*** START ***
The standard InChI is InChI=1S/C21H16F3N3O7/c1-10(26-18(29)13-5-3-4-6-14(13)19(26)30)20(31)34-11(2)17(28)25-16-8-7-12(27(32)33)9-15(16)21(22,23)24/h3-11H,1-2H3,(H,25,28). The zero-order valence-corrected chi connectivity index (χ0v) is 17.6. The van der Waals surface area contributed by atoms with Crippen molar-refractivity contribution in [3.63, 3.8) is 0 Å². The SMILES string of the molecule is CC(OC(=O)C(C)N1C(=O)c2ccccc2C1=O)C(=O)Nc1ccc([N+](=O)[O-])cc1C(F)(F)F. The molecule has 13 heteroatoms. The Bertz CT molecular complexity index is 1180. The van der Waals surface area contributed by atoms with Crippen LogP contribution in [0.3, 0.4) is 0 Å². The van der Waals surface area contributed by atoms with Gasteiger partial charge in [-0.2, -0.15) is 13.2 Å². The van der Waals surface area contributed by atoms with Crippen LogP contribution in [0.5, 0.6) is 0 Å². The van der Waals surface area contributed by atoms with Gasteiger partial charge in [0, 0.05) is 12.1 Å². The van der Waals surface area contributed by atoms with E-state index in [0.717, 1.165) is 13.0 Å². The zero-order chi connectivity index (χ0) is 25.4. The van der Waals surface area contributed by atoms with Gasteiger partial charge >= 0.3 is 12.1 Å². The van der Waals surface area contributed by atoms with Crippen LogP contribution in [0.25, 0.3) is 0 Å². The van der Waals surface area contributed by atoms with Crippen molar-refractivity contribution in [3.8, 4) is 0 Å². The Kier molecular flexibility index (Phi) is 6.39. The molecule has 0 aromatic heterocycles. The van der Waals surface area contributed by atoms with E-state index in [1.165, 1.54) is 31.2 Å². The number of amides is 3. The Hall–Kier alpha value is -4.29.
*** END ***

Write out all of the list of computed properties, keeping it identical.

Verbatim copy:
The standard InChI is InChI=1S/C21H16F3N3O7/c1-10(26-18(29)13-5-3-4-6-14(13)19(26)30)20(31)34-11(2)17(28)25-16-8-7-12(27(32)33)9-15(16)21(22,23)24/h3-11H,1-2H3,(H,25,28). The zero-order valence-corrected chi connectivity index (χ0v) is 17.6. The van der Waals surface area contributed by atoms with Crippen molar-refractivity contribution in [3.63, 3.8) is 0 Å². The SMILES string of the molecule is CC(OC(=O)C(C)N1C(=O)c2ccccc2C1=O)C(=O)Nc1ccc([N+](=O)[O-])cc1C(F)(F)F. The molecule has 13 heteroatoms. The Bertz CT molecular complexity index is 1180. The van der Waals surface area contributed by atoms with Crippen LogP contribution in [0.3, 0.4) is 0 Å². The van der Waals surface area contributed by atoms with Gasteiger partial charge in [-0.2, -0.15) is 13.2 Å². The van der Waals surface area contributed by atoms with Crippen LogP contribution in [0.5, 0.6) is 0 Å². The van der Waals surface area contributed by atoms with Gasteiger partial charge in [0, 0.05) is 12.1 Å². The van der Waals surface area contributed by atoms with E-state index in [0.717, 1.165) is 13.0 Å². The zero-order chi connectivity index (χ0) is 25.4. The van der Waals surface area contributed by atoms with Gasteiger partial charge >= 0.3 is 12.1 Å². The van der Waals surface area contributed by atoms with Crippen LogP contribution in [0.25, 0.3) is 0 Å². The van der Waals surface area contributed by atoms with Crippen molar-refractivity contribution in [3.8, 4) is 0 Å². The Kier molecular flexibility index (Phi) is 6.39. The molecule has 0 aromatic heterocycles. The van der Waals surface area contributed by atoms with E-state index in [1.165, 1.54) is 31.2 Å². The number of amides is 3. The Hall–Kier alpha value is -4.29.